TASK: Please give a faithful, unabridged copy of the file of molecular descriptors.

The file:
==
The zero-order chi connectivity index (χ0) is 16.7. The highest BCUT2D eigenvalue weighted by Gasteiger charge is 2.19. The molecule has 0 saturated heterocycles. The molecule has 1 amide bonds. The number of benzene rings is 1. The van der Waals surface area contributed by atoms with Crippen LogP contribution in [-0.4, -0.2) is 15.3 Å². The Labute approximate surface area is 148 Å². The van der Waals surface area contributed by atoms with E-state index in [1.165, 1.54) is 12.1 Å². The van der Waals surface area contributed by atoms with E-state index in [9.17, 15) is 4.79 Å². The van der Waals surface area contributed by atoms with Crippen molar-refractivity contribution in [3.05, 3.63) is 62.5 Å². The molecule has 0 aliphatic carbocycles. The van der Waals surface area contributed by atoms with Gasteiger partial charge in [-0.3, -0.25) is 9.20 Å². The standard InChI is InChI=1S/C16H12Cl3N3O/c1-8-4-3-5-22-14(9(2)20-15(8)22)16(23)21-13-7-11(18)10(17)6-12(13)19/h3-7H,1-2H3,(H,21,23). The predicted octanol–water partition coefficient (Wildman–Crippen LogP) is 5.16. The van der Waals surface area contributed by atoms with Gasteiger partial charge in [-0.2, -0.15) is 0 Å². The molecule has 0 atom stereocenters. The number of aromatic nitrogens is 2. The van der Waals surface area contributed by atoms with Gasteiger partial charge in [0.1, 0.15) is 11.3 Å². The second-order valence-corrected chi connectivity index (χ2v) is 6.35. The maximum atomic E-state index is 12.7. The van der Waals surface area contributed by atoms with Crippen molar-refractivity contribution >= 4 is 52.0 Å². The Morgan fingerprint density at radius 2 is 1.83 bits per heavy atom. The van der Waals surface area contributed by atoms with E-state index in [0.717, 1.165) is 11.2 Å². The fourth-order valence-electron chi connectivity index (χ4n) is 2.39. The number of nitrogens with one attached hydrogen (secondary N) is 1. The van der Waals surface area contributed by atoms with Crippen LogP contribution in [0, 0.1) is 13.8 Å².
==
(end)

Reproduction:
The zero-order chi connectivity index (χ0) is 16.7. The highest BCUT2D eigenvalue weighted by Gasteiger charge is 2.19. The molecule has 0 saturated heterocycles. The molecule has 1 amide bonds. The number of benzene rings is 1. The van der Waals surface area contributed by atoms with Crippen LogP contribution in [-0.4, -0.2) is 15.3 Å². The Labute approximate surface area is 148 Å². The van der Waals surface area contributed by atoms with E-state index in [1.165, 1.54) is 12.1 Å². The van der Waals surface area contributed by atoms with E-state index in [9.17, 15) is 4.79 Å². The van der Waals surface area contributed by atoms with Crippen molar-refractivity contribution in [3.05, 3.63) is 62.5 Å². The molecule has 0 aliphatic carbocycles. The van der Waals surface area contributed by atoms with Gasteiger partial charge in [-0.3, -0.25) is 9.20 Å². The standard InChI is InChI=1S/C16H12Cl3N3O/c1-8-4-3-5-22-14(9(2)20-15(8)22)16(23)21-13-7-11(18)10(17)6-12(13)19/h3-7H,1-2H3,(H,21,23). The predicted octanol–water partition coefficient (Wildman–Crippen LogP) is 5.16. The van der Waals surface area contributed by atoms with Gasteiger partial charge in [-0.2, -0.15) is 0 Å². The molecule has 0 atom stereocenters. The number of aromatic nitrogens is 2. The van der Waals surface area contributed by atoms with Gasteiger partial charge in [0.1, 0.15) is 11.3 Å². The second-order valence-corrected chi connectivity index (χ2v) is 6.35. The maximum atomic E-state index is 12.7. The van der Waals surface area contributed by atoms with Crippen molar-refractivity contribution >= 4 is 52.0 Å². The Morgan fingerprint density at radius 2 is 1.83 bits per heavy atom. The van der Waals surface area contributed by atoms with E-state index in [0.717, 1.165) is 11.2 Å². The fourth-order valence-electron chi connectivity index (χ4n) is 2.39. The number of nitrogens with one attached hydrogen (secondary N) is 1. The van der Waals surface area contributed by atoms with Crippen LogP contribution in [0, 0.1) is 13.8 Å².